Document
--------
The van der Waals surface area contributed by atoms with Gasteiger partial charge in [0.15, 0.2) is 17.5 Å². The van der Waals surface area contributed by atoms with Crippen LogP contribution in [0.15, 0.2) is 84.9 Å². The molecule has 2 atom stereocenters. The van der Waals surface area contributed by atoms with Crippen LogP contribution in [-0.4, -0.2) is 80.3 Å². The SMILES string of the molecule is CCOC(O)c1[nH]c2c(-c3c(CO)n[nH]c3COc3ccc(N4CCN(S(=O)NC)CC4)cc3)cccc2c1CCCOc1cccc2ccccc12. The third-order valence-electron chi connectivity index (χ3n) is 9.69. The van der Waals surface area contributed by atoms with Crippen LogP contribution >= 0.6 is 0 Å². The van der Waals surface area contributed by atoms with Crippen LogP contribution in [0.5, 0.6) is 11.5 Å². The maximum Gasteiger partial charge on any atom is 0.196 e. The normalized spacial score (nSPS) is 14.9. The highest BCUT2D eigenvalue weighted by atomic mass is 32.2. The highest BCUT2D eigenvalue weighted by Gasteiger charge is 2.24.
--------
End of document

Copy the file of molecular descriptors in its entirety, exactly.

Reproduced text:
The van der Waals surface area contributed by atoms with Gasteiger partial charge in [0.15, 0.2) is 17.5 Å². The van der Waals surface area contributed by atoms with Crippen LogP contribution in [0.15, 0.2) is 84.9 Å². The molecule has 2 atom stereocenters. The van der Waals surface area contributed by atoms with Crippen LogP contribution in [-0.4, -0.2) is 80.3 Å². The SMILES string of the molecule is CCOC(O)c1[nH]c2c(-c3c(CO)n[nH]c3COc3ccc(N4CCN(S(=O)NC)CC4)cc3)cccc2c1CCCOc1cccc2ccccc12. The third-order valence-electron chi connectivity index (χ3n) is 9.69. The van der Waals surface area contributed by atoms with Crippen LogP contribution >= 0.6 is 0 Å². The van der Waals surface area contributed by atoms with Crippen LogP contribution in [0.5, 0.6) is 11.5 Å². The maximum Gasteiger partial charge on any atom is 0.196 e. The normalized spacial score (nSPS) is 14.9. The highest BCUT2D eigenvalue weighted by atomic mass is 32.2. The highest BCUT2D eigenvalue weighted by Gasteiger charge is 2.24.